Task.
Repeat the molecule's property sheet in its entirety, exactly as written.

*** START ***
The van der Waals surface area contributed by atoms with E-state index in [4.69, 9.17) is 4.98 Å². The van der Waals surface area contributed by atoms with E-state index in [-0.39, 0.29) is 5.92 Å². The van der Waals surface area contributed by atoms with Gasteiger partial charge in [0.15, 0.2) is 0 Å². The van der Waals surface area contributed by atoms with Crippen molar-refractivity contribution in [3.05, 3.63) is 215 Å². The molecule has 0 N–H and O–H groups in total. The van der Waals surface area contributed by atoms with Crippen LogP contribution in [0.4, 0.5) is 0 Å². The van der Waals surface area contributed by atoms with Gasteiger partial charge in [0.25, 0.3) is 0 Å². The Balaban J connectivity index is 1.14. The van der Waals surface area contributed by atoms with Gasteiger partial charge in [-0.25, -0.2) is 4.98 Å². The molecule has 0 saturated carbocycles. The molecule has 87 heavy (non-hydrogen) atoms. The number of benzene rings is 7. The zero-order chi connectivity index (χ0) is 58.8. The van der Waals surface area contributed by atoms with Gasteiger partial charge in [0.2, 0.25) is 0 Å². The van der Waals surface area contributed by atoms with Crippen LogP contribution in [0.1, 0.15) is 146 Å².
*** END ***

The van der Waals surface area contributed by atoms with E-state index in [4.69, 9.17) is 4.98 Å². The van der Waals surface area contributed by atoms with E-state index in [-0.39, 0.29) is 5.92 Å². The van der Waals surface area contributed by atoms with Gasteiger partial charge in [0.15, 0.2) is 0 Å². The van der Waals surface area contributed by atoms with Crippen molar-refractivity contribution in [3.05, 3.63) is 215 Å². The molecule has 0 N–H and O–H groups in total. The van der Waals surface area contributed by atoms with Crippen LogP contribution in [0.4, 0.5) is 0 Å². The van der Waals surface area contributed by atoms with Gasteiger partial charge in [0.25, 0.3) is 0 Å². The Balaban J connectivity index is 1.14. The van der Waals surface area contributed by atoms with Gasteiger partial charge in [-0.25, -0.2) is 4.98 Å². The molecule has 0 saturated carbocycles. The molecule has 87 heavy (non-hydrogen) atoms. The number of benzene rings is 7. The zero-order chi connectivity index (χ0) is 58.8. The van der Waals surface area contributed by atoms with Gasteiger partial charge in [0.2, 0.25) is 0 Å². The van der Waals surface area contributed by atoms with Crippen LogP contribution in [0.1, 0.15) is 146 Å².